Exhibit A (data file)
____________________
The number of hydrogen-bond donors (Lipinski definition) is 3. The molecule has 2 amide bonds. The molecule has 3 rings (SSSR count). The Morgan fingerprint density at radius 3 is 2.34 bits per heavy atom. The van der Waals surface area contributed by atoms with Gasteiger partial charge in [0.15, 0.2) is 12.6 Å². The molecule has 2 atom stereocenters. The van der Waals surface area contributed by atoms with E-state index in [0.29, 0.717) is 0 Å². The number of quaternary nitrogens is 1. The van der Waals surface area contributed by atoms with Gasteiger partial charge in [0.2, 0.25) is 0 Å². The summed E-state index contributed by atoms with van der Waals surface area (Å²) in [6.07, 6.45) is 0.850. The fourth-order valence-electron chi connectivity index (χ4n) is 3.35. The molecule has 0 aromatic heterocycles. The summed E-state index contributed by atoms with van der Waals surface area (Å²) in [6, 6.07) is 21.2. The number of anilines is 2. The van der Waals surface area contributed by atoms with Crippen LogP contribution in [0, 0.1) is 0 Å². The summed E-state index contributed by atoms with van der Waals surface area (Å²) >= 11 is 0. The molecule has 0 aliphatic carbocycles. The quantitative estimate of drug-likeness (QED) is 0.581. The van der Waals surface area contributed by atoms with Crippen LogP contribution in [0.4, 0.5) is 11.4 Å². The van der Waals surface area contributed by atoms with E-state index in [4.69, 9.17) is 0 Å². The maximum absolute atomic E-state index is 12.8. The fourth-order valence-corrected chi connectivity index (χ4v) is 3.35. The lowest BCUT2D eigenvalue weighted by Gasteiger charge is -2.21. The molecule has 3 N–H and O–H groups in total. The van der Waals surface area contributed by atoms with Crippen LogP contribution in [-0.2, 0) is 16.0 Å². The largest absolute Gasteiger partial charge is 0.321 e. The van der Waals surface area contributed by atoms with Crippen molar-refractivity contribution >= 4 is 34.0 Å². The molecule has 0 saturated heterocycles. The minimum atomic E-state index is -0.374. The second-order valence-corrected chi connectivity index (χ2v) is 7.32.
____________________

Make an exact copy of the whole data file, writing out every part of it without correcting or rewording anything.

The number of hydrogen-bond donors (Lipinski definition) is 3. The molecule has 2 amide bonds. The molecule has 3 rings (SSSR count). The Morgan fingerprint density at radius 3 is 2.34 bits per heavy atom. The van der Waals surface area contributed by atoms with Gasteiger partial charge in [0.15, 0.2) is 12.6 Å². The molecule has 2 atom stereocenters. The van der Waals surface area contributed by atoms with E-state index in [0.29, 0.717) is 0 Å². The number of quaternary nitrogens is 1. The van der Waals surface area contributed by atoms with Gasteiger partial charge in [0.2, 0.25) is 0 Å². The summed E-state index contributed by atoms with van der Waals surface area (Å²) in [6.07, 6.45) is 0.850. The fourth-order valence-electron chi connectivity index (χ4n) is 3.35. The molecule has 0 aromatic heterocycles. The summed E-state index contributed by atoms with van der Waals surface area (Å²) in [6, 6.07) is 21.2. The number of anilines is 2. The van der Waals surface area contributed by atoms with Crippen LogP contribution in [0, 0.1) is 0 Å². The summed E-state index contributed by atoms with van der Waals surface area (Å²) >= 11 is 0. The molecule has 0 aliphatic carbocycles. The quantitative estimate of drug-likeness (QED) is 0.581. The van der Waals surface area contributed by atoms with Crippen LogP contribution in [0.4, 0.5) is 11.4 Å². The van der Waals surface area contributed by atoms with E-state index in [4.69, 9.17) is 0 Å². The maximum absolute atomic E-state index is 12.8. The fourth-order valence-corrected chi connectivity index (χ4v) is 3.35. The lowest BCUT2D eigenvalue weighted by Gasteiger charge is -2.21. The molecule has 3 N–H and O–H groups in total. The van der Waals surface area contributed by atoms with Crippen LogP contribution in [-0.2, 0) is 16.0 Å². The largest absolute Gasteiger partial charge is 0.321 e. The van der Waals surface area contributed by atoms with Crippen molar-refractivity contribution >= 4 is 34.0 Å². The molecule has 0 saturated heterocycles. The minimum atomic E-state index is -0.374. The second-order valence-corrected chi connectivity index (χ2v) is 7.32.